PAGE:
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History of the Atomic Modle
Transcript of History of the Atomic Modle
Aristotle in 300 BC announced the element: Air, Water, Earth, and Fire
He declared that all matter is made of these four elements, and he declared matter had properties: Dry, Wet, Cold, Hot.
In 300 - 380 BC, Alchemist attempted to transmute metals into gold. Believed Aristotle that all elements had four properties. They attempted this by using the Philosophers stone
In the 1700ss Charles Coulomb discovered that given two particles separated by a certain distance, the force of repulsion or attraction is promotional to product of the two charges and is inversely proportional to the distance of the charges.
In 1803, John Dalton published his atomic theory that matter is composed of atoms and atoms are small and cannot be seen by humans.
Robert Miliken, in 1909 found the mass of an electron by putting charged oil droplets into an electrically charged field. He found the charge of an electron was 1.602 E-19 coulomb. He also discovered the mass of an electron to be 9.11 E-28 grams by using Thompson's mass ratio. Miliken received a Noble Prize in 1932 for physics.
History of the Atomic Model
By Ethan Dennett & Anika Kale
In 430 BC, Democritus states that the simplest form of matter is an atom and all matter is made of atoms.
Marie Curie discovered the first radioactive elements ( uranium and thorium) in 1897. She also discovered radium and polonium. All these elements in pitchblend. She is the only person to earn two Nobel Prizes and the first woman to been awarded one.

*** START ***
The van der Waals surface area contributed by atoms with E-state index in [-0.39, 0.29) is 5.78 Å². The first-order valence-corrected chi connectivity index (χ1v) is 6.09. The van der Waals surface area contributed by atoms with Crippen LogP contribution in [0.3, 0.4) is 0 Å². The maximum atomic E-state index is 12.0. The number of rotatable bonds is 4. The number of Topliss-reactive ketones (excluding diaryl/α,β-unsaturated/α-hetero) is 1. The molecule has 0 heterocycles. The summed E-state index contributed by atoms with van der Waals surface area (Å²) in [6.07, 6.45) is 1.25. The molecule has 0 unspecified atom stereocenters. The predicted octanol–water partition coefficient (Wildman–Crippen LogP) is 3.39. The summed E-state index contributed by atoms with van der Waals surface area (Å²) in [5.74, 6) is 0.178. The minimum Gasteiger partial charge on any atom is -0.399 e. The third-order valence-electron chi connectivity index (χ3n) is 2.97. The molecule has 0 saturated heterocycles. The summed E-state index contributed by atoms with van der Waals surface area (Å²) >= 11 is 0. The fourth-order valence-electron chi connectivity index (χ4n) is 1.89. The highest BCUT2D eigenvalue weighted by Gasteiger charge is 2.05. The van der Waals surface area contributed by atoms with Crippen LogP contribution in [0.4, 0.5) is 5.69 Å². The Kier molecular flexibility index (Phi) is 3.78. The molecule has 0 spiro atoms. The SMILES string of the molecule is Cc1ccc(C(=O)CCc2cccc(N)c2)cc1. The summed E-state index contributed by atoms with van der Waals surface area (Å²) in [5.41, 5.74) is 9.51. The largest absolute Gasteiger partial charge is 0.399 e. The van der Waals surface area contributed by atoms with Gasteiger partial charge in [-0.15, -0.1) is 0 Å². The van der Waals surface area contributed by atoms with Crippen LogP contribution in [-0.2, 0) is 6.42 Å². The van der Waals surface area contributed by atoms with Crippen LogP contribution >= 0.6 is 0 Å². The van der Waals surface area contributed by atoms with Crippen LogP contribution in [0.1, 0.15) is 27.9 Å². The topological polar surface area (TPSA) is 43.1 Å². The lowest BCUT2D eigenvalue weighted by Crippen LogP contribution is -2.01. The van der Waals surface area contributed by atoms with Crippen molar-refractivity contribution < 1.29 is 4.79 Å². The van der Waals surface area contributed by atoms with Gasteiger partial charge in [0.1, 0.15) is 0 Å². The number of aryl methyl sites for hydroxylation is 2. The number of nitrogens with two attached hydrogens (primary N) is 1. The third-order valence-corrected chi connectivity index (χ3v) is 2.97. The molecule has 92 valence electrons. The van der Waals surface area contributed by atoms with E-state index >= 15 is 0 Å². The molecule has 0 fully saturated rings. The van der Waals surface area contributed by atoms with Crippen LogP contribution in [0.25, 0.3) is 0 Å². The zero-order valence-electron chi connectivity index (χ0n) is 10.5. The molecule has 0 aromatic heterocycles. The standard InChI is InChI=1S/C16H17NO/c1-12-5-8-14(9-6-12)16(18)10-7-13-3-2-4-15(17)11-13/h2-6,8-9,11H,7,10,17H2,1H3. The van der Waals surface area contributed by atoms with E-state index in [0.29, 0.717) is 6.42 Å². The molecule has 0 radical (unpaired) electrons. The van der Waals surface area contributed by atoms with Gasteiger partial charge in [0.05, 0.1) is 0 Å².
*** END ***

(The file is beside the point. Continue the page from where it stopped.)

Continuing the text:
Ernest Rutherford, in 1912, experimented with radioactive elements. He sent a radioactive source through a magnetic field, some of the radioactivity was deflected into the positive plate, some was deflected into the negative plate, and the rest went through the field. He concluded there was 3 types of radioactivity; alpha and beta particles, and gamma rays. Rutherford created an atomic model that was mostly empty space that we use today.
Created the Geiger counter in 1906. It measured the alpha particles in the air by making sounds.
Discovered the neutron in 1932, it measured slightly heavier the proton and had no charge.
In 1905, Eienstein came up with the equation e=mc2 stating that energy is equal to mass times speed squared. Also, Eienstein informed the USA about Germany's research on atomic fission, and helped developed the first working nuclear reactor under the University of Chicago.
In 1896, Becquerel discovered the property of pitchblend compound as he was studying the fluorescent light of it. Pitchblend gave off a fluorescent light without the added help of sunlight.
William Crookes discovered cathode rays by using a vacuum tube containing a zinc sulphide coating on one end and a metal cathode embedded on the other end, and a metal anode cross in the middle. The rays emitted caused the zinc sulphide to glow and Crookes called these cathode rays.